2. I think if everyone there was nicer and more accepting of differences. I agree with both- we need to be at a healthy wait (I am overweight, BTW) and we need to feel beautiful from the inside too. I think both of them are promoting good things but the point was a bit overblown, in my opinion. The point is to be accept yourself- healthy or unhealthy- and then go from there. We can’t change if we can’t accept the truth. But we won’t *feel* healthy feelings if we base beauty on how much fat someone has too!

        1. Me too!!! I appreciate the body positive movement in that it’s promoting feeling good in your skin at any size, but I don’t feel good at this size. I won’t even if society changes and says fat is more beautiful than skinny. So, what now? How does one feel good about themselves when they want to change.

  3. I’ve hesitated to comment here. I see both sides of this issue. I think both men and women of all sizes and shapes are beautiful. I don’t think, as a person who has struggled with her weight, that all my worth or confidence should be wrapped up in what the scale says. At the same time, Dr. Facebook has a point. We should try to be as healthy as we can. There’s a fine line between being confident and feeling good about yourself as you are, and saying “fuck it, I’m not even going to try to do any better”. In general, though, a person can be very healthy even while carrying a few extra pounds. By the same token, skinny doesn’t mean healthy, either. EVERYBODY, regardless of their size should be trying to be a better person overall than they were yesterday.
    I see misunderstanding on both sides of that conversation, btw. I think that happens when we can only look through the lens of our own experiences. Those who tore into him didn’t read his entire comment. They only picked out the bits that hurt them and that’s all they could see. He zeroed in on how unhealthy it might be to be too accepting yourself the way you are, as if that in itself were a license to give up on being healthy. I don’t think that’s what either side really meant. The idea of accepting yourself the way you are doesn’t necessarily mean you don’t think you can be a better you. In fact, I’d argue that unless you can love yourself as you are today you can’t be totally honest with yourself about what needs to change.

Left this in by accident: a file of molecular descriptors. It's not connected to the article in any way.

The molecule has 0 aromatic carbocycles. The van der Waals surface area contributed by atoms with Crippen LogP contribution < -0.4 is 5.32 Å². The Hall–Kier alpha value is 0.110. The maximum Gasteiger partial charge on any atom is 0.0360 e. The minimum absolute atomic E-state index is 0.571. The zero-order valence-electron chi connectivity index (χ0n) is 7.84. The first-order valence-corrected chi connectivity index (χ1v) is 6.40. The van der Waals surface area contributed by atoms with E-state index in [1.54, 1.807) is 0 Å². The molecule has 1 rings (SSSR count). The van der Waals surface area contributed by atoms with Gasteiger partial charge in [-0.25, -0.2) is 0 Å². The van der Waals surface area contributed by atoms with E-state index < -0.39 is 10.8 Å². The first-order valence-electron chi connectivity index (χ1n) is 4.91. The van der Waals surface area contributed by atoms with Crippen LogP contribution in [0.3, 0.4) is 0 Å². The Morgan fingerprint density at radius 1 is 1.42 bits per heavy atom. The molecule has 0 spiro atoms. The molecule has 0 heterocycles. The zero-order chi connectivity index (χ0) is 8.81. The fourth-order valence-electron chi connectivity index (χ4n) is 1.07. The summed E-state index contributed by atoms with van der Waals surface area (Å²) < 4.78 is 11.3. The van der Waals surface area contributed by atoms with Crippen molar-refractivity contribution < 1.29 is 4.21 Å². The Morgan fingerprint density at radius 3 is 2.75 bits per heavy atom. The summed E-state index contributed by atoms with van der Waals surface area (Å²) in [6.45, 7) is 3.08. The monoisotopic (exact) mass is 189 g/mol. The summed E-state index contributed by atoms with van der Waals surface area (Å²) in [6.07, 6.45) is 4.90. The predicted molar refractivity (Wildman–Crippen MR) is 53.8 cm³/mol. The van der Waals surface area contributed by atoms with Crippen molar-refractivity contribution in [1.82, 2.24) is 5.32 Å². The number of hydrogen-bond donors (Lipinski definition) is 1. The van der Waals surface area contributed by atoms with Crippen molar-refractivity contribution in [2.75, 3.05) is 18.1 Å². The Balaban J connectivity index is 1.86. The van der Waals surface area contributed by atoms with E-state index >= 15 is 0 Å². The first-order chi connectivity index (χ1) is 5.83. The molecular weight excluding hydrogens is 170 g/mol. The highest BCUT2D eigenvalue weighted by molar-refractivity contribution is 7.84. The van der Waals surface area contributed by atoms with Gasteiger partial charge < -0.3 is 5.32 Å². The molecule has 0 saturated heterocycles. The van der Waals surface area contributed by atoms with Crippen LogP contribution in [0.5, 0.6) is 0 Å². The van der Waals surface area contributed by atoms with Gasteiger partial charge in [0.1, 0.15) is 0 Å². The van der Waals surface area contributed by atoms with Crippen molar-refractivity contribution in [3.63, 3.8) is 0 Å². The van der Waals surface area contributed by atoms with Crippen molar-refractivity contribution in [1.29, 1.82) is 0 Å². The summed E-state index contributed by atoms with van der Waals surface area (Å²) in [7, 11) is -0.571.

1. Wonderfully said! I see both sides as well. I am hesitant to completely disown the idea of “body positivity” because we should all find worth in ourselves regardless of what the scale says, but we should never give up on improving ourselves. I can see how Tess’ message may be confusing to some who previously wanted to lose weight.

  4. Great post about all the trouble our mouthes can get us into.The older I get, the more I keep mine closed. My jeans fit better and I have way fewer arguments… HAHA! 😜

  5. I’m sure much of the vitriol in the comments is really just a carryover of the hurt and humiliation that was bestowed upon them by society for the crime of being overweight.
    People can be cruel. And those past hurts make it difficult to hear comments like this in a rational, logical manner.
    On a side note, it’s easier to lose weight/better yourself when you feel GOOD about yourself vs when you hate yourself and want to punish the body you’re forced to live in.
    But then, I have food issues. Intellectually I know no doctor will tell me to lose weight – but I can’t see anything but wobbly thighs, wide hips, and a stomach of bread dough. I wish I had the ability to love the body I live in. I wish I had a fraction of Tess’s confidence.

    1. Thank you for your comment. I’m certain their comments come from a deep place where pain resides. I just hate witnessing such blatant hypocrisy. These girls were likely bullied and made fun of. Why be a bully when you know what it’s like? I was made fun of. I was bullied. Why do I only see the common sense in his post? Why do I not feel outrage over those kind of comments?

      1. Seriously – I’m with ya. It’s probably attacking those who bullied THEM – when they were 6, they had no witty comeback.
        Kind of when you think of the PERFECT thing to say, thirty years later….